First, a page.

e. Technical viability depends on three factors:

  • There must not be excessive dependence on mechanical pre-processing.
  • The scale of composting must not be too large. In general, the more complex the input stream, the smaller must be the scale to ensure proper composting process and a good product.
  • The entire system from separation and collection to final screening must be designed together to deliver the appropriate input streams and to support the biological processes of the bacteria and other organisms.


    Guidelines for sound composting practice
    • The waste stream must be compostable.
    • Mechanical pre-processing of mixed solid waste does not work well enough in most cases.
    • Manual pre-processing of mixed waste does work on a small to medium scale for the highly compostable waste streams in developing countries.
    • Economic factors related to landfills, markets, and materials recovery (see text) must support composting.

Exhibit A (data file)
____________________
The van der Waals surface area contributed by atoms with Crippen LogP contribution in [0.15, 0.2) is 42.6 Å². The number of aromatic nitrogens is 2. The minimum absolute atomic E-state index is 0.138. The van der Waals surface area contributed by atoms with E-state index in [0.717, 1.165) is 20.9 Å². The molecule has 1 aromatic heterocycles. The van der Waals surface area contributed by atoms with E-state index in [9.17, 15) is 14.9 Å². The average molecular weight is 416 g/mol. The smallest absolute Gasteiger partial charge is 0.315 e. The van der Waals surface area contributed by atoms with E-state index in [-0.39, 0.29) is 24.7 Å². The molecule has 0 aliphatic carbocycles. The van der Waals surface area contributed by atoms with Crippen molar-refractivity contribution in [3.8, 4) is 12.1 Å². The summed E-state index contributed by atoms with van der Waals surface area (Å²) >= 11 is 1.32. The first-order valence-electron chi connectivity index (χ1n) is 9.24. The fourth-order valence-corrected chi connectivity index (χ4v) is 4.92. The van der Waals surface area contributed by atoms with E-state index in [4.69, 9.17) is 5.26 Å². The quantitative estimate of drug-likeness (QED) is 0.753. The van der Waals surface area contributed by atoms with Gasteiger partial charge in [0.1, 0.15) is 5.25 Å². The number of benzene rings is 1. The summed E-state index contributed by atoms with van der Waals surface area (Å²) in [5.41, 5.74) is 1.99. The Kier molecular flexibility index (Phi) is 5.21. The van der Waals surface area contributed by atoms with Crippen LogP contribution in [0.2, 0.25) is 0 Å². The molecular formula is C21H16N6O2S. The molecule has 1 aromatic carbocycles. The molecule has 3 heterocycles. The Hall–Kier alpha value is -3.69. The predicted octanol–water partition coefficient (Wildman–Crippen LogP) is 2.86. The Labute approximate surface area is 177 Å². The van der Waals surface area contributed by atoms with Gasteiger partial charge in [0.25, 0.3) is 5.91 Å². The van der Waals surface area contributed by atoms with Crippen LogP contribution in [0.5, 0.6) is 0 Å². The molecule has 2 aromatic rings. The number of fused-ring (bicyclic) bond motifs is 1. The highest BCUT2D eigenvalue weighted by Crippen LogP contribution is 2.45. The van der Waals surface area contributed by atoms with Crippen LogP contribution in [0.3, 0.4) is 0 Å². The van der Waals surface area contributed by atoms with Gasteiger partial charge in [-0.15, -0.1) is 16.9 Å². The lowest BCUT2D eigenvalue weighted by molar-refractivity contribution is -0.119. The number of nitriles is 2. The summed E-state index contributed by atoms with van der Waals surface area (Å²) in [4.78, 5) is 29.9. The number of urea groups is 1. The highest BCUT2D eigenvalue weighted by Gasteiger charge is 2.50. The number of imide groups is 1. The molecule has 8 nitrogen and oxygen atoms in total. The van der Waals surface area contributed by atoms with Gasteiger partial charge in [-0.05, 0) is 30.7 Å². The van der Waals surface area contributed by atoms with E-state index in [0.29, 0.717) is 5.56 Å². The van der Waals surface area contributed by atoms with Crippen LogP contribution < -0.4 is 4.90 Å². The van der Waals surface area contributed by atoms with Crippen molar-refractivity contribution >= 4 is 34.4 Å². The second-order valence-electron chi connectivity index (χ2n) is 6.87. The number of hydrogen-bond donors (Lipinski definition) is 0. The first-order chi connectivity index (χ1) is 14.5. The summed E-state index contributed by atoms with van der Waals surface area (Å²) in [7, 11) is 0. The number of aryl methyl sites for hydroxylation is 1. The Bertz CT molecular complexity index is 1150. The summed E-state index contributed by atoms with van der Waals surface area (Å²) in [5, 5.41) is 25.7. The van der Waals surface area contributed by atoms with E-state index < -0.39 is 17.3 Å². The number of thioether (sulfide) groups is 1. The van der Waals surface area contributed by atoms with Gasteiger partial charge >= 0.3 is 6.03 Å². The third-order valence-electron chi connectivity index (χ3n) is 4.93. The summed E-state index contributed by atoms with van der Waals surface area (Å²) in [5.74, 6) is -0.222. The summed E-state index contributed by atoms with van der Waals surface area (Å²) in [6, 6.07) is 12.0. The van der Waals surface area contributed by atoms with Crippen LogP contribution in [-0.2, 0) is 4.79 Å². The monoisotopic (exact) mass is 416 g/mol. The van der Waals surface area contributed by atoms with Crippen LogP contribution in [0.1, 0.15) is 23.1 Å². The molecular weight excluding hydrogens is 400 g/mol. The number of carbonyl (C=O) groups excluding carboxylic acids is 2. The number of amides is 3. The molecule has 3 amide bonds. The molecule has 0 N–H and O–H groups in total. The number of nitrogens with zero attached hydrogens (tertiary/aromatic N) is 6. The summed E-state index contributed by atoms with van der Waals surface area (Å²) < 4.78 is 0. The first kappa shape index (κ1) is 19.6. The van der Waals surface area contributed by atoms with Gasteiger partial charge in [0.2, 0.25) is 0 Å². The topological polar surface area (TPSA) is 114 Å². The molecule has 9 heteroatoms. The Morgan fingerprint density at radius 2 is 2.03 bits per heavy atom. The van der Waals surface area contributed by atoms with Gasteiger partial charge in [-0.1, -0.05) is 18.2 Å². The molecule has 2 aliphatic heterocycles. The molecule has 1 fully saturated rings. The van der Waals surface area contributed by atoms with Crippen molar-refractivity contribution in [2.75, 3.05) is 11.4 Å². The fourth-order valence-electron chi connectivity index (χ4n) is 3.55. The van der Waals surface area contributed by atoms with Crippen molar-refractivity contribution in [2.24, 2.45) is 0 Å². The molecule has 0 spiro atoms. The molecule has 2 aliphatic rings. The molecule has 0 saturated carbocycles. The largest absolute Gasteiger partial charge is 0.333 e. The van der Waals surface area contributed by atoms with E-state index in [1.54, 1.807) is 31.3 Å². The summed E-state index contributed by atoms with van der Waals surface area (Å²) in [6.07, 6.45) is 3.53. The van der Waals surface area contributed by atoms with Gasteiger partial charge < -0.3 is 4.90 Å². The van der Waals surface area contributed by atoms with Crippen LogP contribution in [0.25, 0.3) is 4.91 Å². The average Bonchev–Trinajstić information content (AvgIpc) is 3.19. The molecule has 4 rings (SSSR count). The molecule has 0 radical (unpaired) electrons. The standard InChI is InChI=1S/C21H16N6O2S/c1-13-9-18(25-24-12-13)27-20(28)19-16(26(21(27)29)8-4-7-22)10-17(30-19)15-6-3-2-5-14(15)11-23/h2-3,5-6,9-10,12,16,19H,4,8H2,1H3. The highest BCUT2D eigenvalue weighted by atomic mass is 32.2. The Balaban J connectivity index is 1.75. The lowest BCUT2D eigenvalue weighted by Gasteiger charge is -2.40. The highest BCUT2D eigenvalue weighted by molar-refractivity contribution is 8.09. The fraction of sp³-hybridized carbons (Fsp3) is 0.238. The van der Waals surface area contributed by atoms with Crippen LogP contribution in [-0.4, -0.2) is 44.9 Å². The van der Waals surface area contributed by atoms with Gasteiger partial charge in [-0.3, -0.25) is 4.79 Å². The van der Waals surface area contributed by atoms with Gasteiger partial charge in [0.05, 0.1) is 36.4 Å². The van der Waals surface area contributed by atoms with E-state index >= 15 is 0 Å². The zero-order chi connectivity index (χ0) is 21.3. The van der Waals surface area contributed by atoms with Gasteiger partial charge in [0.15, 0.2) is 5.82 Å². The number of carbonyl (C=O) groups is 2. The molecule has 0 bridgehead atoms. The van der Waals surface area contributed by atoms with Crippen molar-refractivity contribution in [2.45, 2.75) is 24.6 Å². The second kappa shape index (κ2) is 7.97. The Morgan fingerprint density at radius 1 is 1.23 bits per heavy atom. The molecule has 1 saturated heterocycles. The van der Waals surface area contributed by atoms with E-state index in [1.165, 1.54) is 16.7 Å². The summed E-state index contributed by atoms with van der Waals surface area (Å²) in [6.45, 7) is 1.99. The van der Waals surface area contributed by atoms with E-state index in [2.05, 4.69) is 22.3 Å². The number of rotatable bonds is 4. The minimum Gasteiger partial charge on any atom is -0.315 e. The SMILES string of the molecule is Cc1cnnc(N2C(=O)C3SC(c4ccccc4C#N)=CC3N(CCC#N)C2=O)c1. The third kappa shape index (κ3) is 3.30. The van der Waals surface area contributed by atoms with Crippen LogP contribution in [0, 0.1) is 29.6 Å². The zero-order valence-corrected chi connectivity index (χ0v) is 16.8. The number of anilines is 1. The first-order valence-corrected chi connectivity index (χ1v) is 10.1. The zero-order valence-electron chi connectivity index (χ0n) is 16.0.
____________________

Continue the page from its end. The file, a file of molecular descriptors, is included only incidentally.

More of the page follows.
• Separation and composting techniques and scale must be appropriate for the input stream.


BacteriaÕs central role in composting

Composting is the biological decomposition of complex animal and vegetable materials into their constituent components. Composting is a natural process of bacteria and other organisms eating what they like in a favorable environment. The most common form of composting, aerobic composting, takes place in the presence of oxygen. Aerobic bacteria require a mix of approximately one part nitrogen to at least 30 and no more than 70 parts carbon in their food supply. Aerobic bacteria also require at least 40% but not more than 60% water in their environment, and a plentiful supply of oxygen. In the absence of any one of these four factors, the composting process will fail. The products of aerobic composting are steam, carbon dioxide, and decomposed organic material, called humus.